The bins provided have been located at various sites including the Halswell Community Hub, Fendalton Library, Te Hāpua: Halswell Centre, La Vida Centre, and other community organisations.

  

 

 

 

 

 

 

 

 

 

 

 

 

 

 

 

 

5.2       Other partnerships with the community and organisations

5.2.1   Community Network Forums

Four network forums take place regularly in the Halswell-Hornby-Riccarton wards with varying levels of support provided by local Community Governance staff.  Where possible, communities are encouraged to take the lead in organising and facilitating these opportunities for community organisations to collaborate and network together.

·    The Halswell Liaison Group meets monthly at the Halswell Community Hub, facilitated by the Halswell Community Project. This is the second year that the Halswell Community Project has taken over the facilitation of these meetings.  A recent topic discussed at the meeting was the range of disability services in the Halswell area.

·    The Hornby Community Workers Luncheon meets on the first Wednesday of each month at the Hornby Community Centre.  This is fully organised and facilitated by the Hornby Community Care Trust.  The Community Board has provided funding assistance to support these meetings through its Strengthening Communities Fund.  A recent topic at the meeting was a presentation by youth workers from Youth and Cultural Development.

·    The Riccarton Network Liaison Group meets on Thursdays at 1pm, every five to six weeks at the Wharenui Recreation Centre Lounge.  This meeting is facilitated by the local Community Governance Team.  A recent topic discussed at the network meeting was about where the community can get assistance with issues of a varying nature.

·    The Invent Forum is a wards-wide forum for those involved with and/or working with young people in the Halswell-Hornby-Riccarton wards.  It is held two-monthly at varying locations and is facilitated by CDN Trust.  A topic discussed at the recent network meeting was the provision of library services for young people.

5.3       Community Facilities

5.3.1      New Riccarton Community Centre

The Developed Design phase for the new building is nearing completion and a resource consent application has been lodged. 

 

Feedback from internal Council stakeholder groups (Community Governance, Facilities Maintenance, Information Technology and Urban Design) has been obtained and where appropriate, will be incorporated into the final Detailed Design.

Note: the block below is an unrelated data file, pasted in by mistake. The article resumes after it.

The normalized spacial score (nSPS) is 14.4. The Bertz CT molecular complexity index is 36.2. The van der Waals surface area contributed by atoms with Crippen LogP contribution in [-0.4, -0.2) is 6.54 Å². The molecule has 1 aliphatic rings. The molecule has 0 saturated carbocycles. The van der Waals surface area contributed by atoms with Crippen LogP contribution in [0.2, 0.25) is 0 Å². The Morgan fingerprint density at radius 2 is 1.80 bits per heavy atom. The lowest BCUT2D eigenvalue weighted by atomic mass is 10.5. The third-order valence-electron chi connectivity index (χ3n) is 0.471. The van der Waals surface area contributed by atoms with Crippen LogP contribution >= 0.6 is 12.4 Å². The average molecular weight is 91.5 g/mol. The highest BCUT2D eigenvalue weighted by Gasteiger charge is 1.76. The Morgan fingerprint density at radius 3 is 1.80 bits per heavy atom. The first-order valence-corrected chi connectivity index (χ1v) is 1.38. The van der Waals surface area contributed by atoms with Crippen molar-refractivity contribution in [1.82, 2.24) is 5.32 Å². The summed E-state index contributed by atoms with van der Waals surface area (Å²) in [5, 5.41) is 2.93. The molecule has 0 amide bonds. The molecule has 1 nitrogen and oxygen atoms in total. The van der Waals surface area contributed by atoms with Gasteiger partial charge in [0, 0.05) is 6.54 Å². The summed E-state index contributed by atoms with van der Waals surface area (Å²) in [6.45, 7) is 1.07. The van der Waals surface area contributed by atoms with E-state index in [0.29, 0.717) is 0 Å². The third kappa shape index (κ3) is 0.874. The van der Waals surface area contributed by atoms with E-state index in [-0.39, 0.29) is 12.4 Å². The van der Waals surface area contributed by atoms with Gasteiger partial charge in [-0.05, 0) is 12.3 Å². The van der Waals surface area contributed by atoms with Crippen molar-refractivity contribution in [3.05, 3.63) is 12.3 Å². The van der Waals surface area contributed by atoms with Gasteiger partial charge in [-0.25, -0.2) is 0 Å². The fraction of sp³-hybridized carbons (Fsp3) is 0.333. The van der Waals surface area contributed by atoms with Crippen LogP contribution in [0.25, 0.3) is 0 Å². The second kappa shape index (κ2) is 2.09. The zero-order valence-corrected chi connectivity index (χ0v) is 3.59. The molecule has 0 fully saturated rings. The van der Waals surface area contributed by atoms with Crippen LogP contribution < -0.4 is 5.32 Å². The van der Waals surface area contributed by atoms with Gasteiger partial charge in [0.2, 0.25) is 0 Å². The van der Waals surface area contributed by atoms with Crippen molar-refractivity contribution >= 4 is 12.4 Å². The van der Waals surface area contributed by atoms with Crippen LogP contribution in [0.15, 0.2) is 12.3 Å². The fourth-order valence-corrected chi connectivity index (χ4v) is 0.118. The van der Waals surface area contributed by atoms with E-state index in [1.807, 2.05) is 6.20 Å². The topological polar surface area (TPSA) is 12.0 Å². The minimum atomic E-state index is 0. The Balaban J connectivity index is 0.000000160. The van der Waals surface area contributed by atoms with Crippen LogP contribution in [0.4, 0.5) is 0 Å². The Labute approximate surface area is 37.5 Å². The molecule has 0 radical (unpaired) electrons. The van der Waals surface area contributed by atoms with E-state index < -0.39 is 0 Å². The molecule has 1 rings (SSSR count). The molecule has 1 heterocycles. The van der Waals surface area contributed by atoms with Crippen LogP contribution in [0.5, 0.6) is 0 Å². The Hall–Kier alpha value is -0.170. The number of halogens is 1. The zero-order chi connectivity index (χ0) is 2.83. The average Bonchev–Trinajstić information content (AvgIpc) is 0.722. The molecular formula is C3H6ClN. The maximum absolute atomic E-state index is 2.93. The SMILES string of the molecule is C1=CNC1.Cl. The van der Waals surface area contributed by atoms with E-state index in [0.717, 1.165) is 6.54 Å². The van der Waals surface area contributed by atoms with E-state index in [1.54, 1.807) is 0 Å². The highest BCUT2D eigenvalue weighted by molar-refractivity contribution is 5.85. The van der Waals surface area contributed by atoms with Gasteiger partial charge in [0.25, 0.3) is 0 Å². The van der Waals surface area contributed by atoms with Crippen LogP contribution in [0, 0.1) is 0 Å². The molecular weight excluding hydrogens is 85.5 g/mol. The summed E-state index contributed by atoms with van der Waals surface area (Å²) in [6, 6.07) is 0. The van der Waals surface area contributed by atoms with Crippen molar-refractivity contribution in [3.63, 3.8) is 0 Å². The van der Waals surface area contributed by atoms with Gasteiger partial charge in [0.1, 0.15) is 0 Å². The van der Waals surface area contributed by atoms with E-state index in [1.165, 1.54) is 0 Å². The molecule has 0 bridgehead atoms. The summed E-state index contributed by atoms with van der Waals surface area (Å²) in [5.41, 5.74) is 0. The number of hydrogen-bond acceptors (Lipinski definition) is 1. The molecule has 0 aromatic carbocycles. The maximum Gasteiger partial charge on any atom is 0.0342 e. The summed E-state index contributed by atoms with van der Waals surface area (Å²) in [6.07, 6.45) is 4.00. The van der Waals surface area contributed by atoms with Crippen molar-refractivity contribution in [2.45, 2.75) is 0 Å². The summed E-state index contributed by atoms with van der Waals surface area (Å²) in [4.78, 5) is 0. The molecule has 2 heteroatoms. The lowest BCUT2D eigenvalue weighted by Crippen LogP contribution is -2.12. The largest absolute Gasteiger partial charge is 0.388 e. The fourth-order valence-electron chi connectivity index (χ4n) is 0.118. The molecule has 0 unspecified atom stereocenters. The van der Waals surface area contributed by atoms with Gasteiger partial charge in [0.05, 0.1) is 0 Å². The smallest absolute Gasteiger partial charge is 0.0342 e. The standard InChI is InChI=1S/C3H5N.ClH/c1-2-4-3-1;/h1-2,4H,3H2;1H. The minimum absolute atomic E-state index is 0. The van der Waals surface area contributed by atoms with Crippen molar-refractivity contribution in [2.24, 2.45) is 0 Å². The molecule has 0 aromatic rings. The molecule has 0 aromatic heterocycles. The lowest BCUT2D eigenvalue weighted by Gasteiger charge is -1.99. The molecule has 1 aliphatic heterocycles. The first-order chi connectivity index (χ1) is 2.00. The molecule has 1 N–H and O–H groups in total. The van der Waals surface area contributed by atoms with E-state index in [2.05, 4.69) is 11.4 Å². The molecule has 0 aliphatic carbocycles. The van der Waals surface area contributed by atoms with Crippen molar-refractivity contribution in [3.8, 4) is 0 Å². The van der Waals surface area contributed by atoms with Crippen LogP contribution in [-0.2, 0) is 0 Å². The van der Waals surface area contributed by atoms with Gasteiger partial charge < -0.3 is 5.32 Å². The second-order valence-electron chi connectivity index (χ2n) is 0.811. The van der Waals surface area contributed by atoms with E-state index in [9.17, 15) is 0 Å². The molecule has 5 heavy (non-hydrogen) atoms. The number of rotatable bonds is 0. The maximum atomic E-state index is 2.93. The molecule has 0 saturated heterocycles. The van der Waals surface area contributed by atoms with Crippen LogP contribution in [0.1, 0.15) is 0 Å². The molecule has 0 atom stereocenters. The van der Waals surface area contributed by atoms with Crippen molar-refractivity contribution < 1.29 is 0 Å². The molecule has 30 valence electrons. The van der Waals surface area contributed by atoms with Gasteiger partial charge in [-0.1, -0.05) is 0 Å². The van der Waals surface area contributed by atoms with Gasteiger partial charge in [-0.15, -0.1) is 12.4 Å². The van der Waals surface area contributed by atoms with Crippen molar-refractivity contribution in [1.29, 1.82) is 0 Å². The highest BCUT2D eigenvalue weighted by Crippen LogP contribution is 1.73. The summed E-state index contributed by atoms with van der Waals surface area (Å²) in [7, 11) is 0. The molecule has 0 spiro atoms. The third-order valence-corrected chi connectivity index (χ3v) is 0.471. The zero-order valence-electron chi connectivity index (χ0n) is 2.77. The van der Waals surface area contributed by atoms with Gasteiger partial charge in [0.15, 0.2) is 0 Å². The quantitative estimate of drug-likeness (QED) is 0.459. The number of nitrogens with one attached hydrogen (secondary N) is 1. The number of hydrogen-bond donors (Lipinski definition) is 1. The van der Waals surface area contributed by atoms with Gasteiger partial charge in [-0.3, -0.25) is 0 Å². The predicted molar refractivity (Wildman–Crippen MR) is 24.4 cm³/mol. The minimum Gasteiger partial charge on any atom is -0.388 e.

5.4       Infrastructure projects underway

5.4.1   Riccarton Road Upgrade - Update

The Project Team advise as follows:

Deans Avenue to Harakeke Street

·   The rebuild of the road is progressing ahead of schedule so far with the section from Deans Avenue to the railway line completed with the final green surfacing to follow as the top road layer has to fully cure before the paint can be added.

·   The work that is happening in the section east of the railway line are the minor works such as the adjustment of manhole lids to the new road height and final line marking.

·   From 19 May 2018, Fulton Hogan moved onto the section west of the railway line up to Harakeke Street and is working day and night to complete the roading works. There is still work to complete the new traffic signals installation at the same time focused around the railway line and will be mostly during the day.

·   The wastewater connection at Harakeke Street has been completed and the new trunk main is now in service. The final water main connection on Harakeke Street was completed in mid-May 2018.

·   The remaining wastewater and water supply work is progressing as expected with five out of the six wastewater laterals completed and testing of the new water main began in mid-May 2018.

·   Water supply boundary connections are being made at the end of May 2018, where private properties will be connected to the new infrastructure installed in the street.

Harakeke Street to Matipo Street

·   The Project Team held three public information sessions in early May 2018 which went well, with interest coming from local residents and businesses. Further sessions are planned once a contractor is appointed and timeframes are confirmed.

·   The Project Team is expecting to go to tender in the next couple of months and appoint a contractor by early October 2018.